Mitt Romney should make a virtue of a necessity. The race is trending against him, and he should use that energy and turn it back on Obama.

He should say, “The White House and its friends in the media are taking this race for granted; they think they have already won it.  In fact, they are taking you for granted, just as they have for the last four years.”

Romney could then say, “I think the president is going to be surprised on Election Day, because you can only fool the people for so long. I can’t think of one reason why a second Obama term would be better than the first, and neither can millions of Americans. . . . Now I haven't always been the best candidate, I know, and that is all on me. But being a good president starts with accountability, taking responsibility, admitting things aren't working and trying something else. That's what my administration will be all about.”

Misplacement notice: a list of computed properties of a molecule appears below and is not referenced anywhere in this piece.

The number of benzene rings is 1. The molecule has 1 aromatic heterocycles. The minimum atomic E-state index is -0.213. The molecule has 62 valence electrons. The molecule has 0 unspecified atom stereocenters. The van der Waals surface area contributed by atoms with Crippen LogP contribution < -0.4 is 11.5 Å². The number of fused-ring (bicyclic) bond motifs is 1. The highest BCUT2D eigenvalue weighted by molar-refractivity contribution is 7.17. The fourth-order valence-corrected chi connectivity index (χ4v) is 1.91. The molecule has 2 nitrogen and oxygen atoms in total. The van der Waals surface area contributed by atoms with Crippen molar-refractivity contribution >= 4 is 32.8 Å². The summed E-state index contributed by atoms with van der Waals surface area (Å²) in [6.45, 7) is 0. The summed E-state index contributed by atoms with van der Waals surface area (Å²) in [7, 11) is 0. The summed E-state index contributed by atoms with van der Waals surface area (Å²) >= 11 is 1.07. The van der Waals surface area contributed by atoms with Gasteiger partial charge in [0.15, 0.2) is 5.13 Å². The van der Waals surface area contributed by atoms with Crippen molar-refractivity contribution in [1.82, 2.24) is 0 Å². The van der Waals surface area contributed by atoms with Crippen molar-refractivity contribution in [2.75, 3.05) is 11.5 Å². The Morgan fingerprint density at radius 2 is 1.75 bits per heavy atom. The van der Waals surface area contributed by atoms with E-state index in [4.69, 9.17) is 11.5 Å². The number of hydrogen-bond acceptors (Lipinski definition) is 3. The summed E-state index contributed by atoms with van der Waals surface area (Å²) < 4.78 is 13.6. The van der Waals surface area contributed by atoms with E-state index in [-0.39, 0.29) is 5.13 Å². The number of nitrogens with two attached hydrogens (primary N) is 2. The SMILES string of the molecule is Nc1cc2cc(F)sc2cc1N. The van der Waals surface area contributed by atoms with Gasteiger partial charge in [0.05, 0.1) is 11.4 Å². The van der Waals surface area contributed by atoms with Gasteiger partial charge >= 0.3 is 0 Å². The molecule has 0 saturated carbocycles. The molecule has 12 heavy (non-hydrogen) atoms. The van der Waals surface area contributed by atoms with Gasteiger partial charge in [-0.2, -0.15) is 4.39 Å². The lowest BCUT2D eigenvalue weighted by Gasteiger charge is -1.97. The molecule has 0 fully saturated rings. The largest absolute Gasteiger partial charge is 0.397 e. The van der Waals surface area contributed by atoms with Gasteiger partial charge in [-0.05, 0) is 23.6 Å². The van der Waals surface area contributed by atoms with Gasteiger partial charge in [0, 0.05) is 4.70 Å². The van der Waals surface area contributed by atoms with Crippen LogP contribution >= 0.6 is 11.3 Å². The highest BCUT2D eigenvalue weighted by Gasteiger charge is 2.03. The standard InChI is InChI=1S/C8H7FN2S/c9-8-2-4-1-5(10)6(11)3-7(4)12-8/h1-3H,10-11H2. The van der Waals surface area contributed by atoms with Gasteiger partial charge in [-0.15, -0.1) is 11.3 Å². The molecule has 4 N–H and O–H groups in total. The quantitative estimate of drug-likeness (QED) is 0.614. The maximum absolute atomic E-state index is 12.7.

There are glimmers of this message in what Romney and his surrogates have been saying lately.

On Friday, Romney told voters in Pennsylvania that Obama was taking them for granted and assuming victory. (Not a perfect example, perhaps, because the Romney campaign is the one that had stopped advertising in the state when polls showed Obama pulling ahead. So who is giving up on whom?) And Obama's surrogates are saying that the media are using the polls to prematurely call the election for Obama.

But instead of these somewhat random and half-hearted attempts, Romney should find his inner underdog. He would certainly be more likable in that mode, and it might bring him back.